JOPLIN — The death toll from the massive tornado that devastated Joplin reached 132 Friday, a city spokeswoman said, while officials worked to whittle down the list of people missing and unaccounted for since the storm.
Joplin city spokeswoman Lynn Onstot confirmed the new figure to The Associated Press but did not elaborate. The number was announced just before government officials were expected to update the public on efforts to determine the status of 232 people believed to be missing in the storm's wake. Later, officials announced the number of missing is 156.
Authorities had said they believed many of the missing were alive and safe but simply hadn't been in touch with friends and family, in part because cell phone service has been spotty.
Numerous people on the state's missing list released Thursday were discovered to be safe and unharmed the same day. But officials cautioned that they believed many on that list may have been killed in the storm.
Sunday's savage storm was the nation's deadliest single tornado in more than 60 years. More than 900 people were injured.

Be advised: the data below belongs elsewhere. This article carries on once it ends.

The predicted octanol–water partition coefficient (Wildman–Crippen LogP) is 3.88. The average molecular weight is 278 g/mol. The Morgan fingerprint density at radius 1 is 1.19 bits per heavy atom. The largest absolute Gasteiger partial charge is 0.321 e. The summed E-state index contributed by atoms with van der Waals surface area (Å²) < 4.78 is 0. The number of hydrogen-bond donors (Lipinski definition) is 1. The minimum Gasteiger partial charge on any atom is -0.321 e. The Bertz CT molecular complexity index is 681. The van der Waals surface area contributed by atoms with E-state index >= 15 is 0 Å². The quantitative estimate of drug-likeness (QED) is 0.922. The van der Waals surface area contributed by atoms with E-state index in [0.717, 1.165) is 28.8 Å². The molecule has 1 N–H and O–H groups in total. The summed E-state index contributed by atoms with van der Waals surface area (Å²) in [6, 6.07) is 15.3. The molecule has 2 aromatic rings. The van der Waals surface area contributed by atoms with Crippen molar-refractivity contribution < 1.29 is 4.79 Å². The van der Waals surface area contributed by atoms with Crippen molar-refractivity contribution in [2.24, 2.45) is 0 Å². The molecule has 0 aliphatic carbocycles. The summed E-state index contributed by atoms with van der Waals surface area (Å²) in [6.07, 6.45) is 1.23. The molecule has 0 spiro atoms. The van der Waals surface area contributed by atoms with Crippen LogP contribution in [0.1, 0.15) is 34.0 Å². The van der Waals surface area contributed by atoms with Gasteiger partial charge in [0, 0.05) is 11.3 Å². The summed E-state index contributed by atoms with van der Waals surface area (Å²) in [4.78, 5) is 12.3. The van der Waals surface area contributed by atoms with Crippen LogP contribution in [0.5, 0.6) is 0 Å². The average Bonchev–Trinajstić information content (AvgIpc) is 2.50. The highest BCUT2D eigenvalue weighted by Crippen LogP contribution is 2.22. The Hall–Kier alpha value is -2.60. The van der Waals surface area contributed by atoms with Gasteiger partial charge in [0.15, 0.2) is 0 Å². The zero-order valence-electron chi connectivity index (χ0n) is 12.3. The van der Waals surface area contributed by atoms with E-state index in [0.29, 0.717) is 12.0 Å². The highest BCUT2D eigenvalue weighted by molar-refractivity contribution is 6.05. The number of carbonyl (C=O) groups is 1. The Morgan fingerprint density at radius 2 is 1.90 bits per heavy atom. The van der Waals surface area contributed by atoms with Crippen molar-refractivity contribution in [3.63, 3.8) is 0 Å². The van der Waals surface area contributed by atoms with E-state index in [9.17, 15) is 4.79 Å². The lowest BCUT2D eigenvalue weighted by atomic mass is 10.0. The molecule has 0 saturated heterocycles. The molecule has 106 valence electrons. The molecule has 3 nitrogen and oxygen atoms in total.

There have been bright spots amid the grim statistics, however. After the state released its list of the missing, several people on it were found alive and well, even if their homes had been destroyed.
The first person on the original list, Sally Adams, was found sitting outside her wrecked house holding her cat. Another couple were found at a hotel used by visiting journalists.
Identification of the deceased has been slow because officials have taken extra precautions since a woman misidentified one victim as her son in the chaotic hours after the tornado hit. A federal forensics team of 50 to 75 disaster mortuary specialists has been at work in six refrigerated trucks, collecting DNA samples for testing, taking fingerprints and looking for tattoos, body piercings, moles and other distinctive marks.